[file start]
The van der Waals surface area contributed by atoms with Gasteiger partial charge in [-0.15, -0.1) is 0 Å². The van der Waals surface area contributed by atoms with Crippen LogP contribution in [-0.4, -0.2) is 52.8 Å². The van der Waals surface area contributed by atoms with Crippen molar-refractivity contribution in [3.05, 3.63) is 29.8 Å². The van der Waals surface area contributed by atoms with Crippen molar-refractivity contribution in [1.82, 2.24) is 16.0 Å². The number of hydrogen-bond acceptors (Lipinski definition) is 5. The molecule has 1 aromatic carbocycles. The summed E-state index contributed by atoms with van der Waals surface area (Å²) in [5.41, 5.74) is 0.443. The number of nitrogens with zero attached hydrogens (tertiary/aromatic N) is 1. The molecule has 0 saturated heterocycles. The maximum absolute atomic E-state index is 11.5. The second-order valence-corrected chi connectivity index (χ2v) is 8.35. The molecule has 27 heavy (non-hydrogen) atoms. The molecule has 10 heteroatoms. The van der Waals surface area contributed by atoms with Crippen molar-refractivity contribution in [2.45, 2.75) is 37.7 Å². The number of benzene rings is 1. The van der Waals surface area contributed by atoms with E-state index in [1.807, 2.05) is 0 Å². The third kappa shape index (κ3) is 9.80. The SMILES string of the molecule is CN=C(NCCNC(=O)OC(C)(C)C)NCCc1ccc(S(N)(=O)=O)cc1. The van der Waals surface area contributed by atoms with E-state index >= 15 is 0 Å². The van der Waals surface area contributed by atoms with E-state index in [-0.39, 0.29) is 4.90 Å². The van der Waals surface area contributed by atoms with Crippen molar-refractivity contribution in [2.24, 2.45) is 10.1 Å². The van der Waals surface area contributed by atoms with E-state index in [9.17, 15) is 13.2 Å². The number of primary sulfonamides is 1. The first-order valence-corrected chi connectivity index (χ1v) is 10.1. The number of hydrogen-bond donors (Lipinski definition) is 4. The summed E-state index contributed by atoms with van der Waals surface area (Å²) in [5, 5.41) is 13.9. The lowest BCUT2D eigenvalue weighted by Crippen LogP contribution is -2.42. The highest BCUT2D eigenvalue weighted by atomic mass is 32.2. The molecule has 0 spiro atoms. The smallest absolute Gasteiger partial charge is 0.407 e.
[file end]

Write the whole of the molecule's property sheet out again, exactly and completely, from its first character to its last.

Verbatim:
The van der Waals surface area contributed by atoms with Gasteiger partial charge in [-0.15, -0.1) is 0 Å². The van der Waals surface area contributed by atoms with Crippen LogP contribution in [-0.4, -0.2) is 52.8 Å². The van der Waals surface area contributed by atoms with Crippen molar-refractivity contribution in [3.05, 3.63) is 29.8 Å². The van der Waals surface area contributed by atoms with Crippen molar-refractivity contribution in [1.82, 2.24) is 16.0 Å². The number of hydrogen-bond acceptors (Lipinski definition) is 5. The molecule has 1 aromatic carbocycles. The summed E-state index contributed by atoms with van der Waals surface area (Å²) in [5.41, 5.74) is 0.443. The number of nitrogens with zero attached hydrogens (tertiary/aromatic N) is 1. The molecule has 0 saturated heterocycles. The maximum absolute atomic E-state index is 11.5. The second-order valence-corrected chi connectivity index (χ2v) is 8.35. The molecule has 27 heavy (non-hydrogen) atoms. The molecule has 10 heteroatoms. The van der Waals surface area contributed by atoms with Crippen molar-refractivity contribution in [2.45, 2.75) is 37.7 Å². The number of benzene rings is 1. The van der Waals surface area contributed by atoms with E-state index in [1.807, 2.05) is 0 Å². The third kappa shape index (κ3) is 9.80. The SMILES string of the molecule is CN=C(NCCNC(=O)OC(C)(C)C)NCCc1ccc(S(N)(=O)=O)cc1. The van der Waals surface area contributed by atoms with E-state index >= 15 is 0 Å². The van der Waals surface area contributed by atoms with E-state index in [-0.39, 0.29) is 4.90 Å². The van der Waals surface area contributed by atoms with Crippen molar-refractivity contribution in [2.24, 2.45) is 10.1 Å². The van der Waals surface area contributed by atoms with E-state index in [9.17, 15) is 13.2 Å². The number of primary sulfonamides is 1. The first-order valence-corrected chi connectivity index (χ1v) is 10.1. The number of hydrogen-bond donors (Lipinski definition) is 4. The summed E-state index contributed by atoms with van der Waals surface area (Å²) in [5, 5.41) is 13.9. The lowest BCUT2D eigenvalue weighted by Crippen LogP contribution is -2.42. The highest BCUT2D eigenvalue weighted by atomic mass is 32.2. The molecule has 0 spiro atoms. The smallest absolute Gasteiger partial charge is 0.407 e.